This could have been a great media memoir – stripping bare the advertising and PR world, as Anthony Bourdain's Kitchen Confidential did with restaurants and chefs. But there is little sex, drugs and rock 'n' roll. Instead, Tim Bell offers us a sad love story.
Editors Hopper and Vallance treat the man gently and respectfully. It is a calm, enjoyable read, meandering through the bigger political characters and frontline events of the day (the miners' strike, the Falklands, the Brighton bomb, Wapping, several elections and the end of apartheid). Tim Bell was a front-row observer, though never with the intimate, crafting genius that Alastair Campbell enjoyed with Tony Blair. Right or Wrong is no Campbell diary; there is wistfulness about Bell, a frustrated politician, who maybe wishes it was.
'This is not a confessional,' Bell muses. 'I don't want to dredge up some of the more unacceptable things I was doing.' He leaves the reader wondering about the gaps – people and stories - and whether they have been omitted for personal, legal or therapeutic reasons. Having survived cancer, this book is often Bell's catharsis.
Bell is a complex, vulnerable character, beset by demons. 'I am a hero worshipper. I work for my demigods.' This lack of self-confidence is maybe the product of living for too long in the shadows of the Saatchi brothers, who never gave him the recognition he obviously craved. A cod psychologist might trace this thirst – first from Maurice and Charles, and then from Maggie – to his alcoholic father abandoning him. He does not hold back on the Saatchis: 'detached', 'scheming', 'without scruples', 'brutal' and 'simple' pepper the pages.
And then there is Margaret. 'I have to start this story with Margaret because she changed me completely. I loved her.' The tearful scenes at her resignation hour are uncomfortable. He identifies with her – both are outsiders. Politically, they were inseparable, we sense Thatcher's shadow when Bell spits out what he thinks about the BBC ('a left-wing organisation with in-built bias') or Diana, Princess of Wales: 'a banal air-head' whom he loathed with venom.
Bell portrays his great love with huge sensitivity. He offers a human side to the Iron Lady that we rarely get (or perhaps never want) to see. It was Margaret who spent the night crying over the deaths of 321 Argentinian sailors on the Belgrano; Margaret who refused to let the Tories run a negative campaign against Michael Foot ('as a pensioner, he'd be better off with the Conservatives'). Bell even manages a touch of Are You Being Served? when asked to explain to the humourless prime minister the double-entendre implications of the word pussy. It is one of the book's few laugh-out-loud moments.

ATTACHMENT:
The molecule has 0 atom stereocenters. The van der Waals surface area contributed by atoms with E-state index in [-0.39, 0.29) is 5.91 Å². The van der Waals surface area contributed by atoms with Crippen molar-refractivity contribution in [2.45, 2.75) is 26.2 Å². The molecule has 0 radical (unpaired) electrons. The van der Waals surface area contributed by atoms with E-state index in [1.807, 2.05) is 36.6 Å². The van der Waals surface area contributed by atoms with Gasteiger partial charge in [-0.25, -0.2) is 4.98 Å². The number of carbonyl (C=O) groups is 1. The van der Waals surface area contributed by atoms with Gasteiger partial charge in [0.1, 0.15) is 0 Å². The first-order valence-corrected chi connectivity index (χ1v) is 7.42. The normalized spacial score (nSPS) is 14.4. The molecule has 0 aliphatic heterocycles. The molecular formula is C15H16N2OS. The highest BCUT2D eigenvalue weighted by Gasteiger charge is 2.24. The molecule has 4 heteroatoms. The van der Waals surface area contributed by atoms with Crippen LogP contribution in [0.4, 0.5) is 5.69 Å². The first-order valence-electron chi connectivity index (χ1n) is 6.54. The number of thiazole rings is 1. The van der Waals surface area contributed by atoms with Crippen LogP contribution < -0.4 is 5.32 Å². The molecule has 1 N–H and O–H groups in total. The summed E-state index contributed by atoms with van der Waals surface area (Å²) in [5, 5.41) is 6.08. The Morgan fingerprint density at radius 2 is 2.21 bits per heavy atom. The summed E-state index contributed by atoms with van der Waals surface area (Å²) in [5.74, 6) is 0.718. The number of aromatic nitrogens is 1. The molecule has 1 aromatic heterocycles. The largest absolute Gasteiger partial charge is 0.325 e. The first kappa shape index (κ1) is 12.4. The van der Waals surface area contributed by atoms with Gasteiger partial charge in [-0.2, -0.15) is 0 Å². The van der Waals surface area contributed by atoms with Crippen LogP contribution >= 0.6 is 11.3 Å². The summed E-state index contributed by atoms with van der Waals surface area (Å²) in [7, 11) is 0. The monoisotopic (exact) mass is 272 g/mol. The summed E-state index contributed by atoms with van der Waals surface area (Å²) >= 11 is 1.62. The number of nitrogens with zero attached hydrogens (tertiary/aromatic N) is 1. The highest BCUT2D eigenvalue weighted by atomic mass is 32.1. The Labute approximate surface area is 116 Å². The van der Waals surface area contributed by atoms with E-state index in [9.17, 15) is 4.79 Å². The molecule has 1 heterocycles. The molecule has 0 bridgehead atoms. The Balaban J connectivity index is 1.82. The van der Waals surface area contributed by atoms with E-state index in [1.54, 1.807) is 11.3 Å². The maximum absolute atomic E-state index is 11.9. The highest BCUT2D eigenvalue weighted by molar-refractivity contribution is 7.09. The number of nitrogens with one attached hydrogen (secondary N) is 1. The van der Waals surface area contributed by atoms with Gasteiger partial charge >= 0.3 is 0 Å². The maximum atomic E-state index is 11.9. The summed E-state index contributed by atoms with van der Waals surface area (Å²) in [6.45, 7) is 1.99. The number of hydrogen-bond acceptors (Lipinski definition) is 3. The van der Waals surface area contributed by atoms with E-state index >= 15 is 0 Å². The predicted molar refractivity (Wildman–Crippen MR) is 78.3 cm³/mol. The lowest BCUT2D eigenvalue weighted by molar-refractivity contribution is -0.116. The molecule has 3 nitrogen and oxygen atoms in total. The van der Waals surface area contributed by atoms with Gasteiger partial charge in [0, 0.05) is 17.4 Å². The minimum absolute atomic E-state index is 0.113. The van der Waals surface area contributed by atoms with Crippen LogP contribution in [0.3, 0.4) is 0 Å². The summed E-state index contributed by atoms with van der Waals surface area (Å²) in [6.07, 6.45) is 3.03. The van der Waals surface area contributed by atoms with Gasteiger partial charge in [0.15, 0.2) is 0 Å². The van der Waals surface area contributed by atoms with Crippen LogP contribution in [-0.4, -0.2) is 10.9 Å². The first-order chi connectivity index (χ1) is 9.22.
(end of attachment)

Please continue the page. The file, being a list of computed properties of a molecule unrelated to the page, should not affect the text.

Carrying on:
'I am a moral man,' Bell claims. But he quickly admits to lying, especially in helping the Conservatives' pursuit of power. 'Bad' research was used to justify running the campaign that the agency wanted to and, at times, this reads as though the agency's headlines in Campaign were more important than the democratic governance of the UK.
'Charles (Saatchi's) great line was "why tell the truth when a good lie will do?" and there was many a time when I would adopt the same philosophy,' Bell says, leaving a sense that this ambivalence towards the truth, backed by a messianic belief in his own rectitude, translates into Bell's business life beyond politics. Bell is rewriting history, but this fundamental lack of honesty speaks directly to the abuses for which the PR industry itself is now rightly being taken to task.
Bell's moral ambivalence is a recurring theme. In a memoir for an industry legend, there is oddly no love or warmth for his craft. Bell ignores the dying skills of PR with a metaphorical waft of an arrogant hand. He seems to care little for the 'how' or the 'why' of PR. He simply did it, and does it, because he is good at it and because, by his own admission, 'it makes (him) lots of money'.
'I try, with mixed success, not to give a fuck about what people think about me.' The man protests too much. He is still searching for approbation. Only Maggie ('a colossus') really understood him. 'She was quite lonely and had few friends,' he writes. Despite her low levels of emotional intelligence, Mrs Thatcher sensed a vulnerability in Bell to which she warmed, almost maternally. It was a curious relationship, for sure, just as this is a curious, and often rather sad, book.
Robert Phillips is the co-founder of Jericho Chambers and a former EMEA CEO of Edelman. He is a visiting professor in public relations at Cass Business School, London. His latest book, Trust Me, PR Is Dead, is due for publication later this year
Right or Wrong: The memoirs of Lord Bell, edited by David Hopper and Charles Vallance. Published by Bloomsbury, £17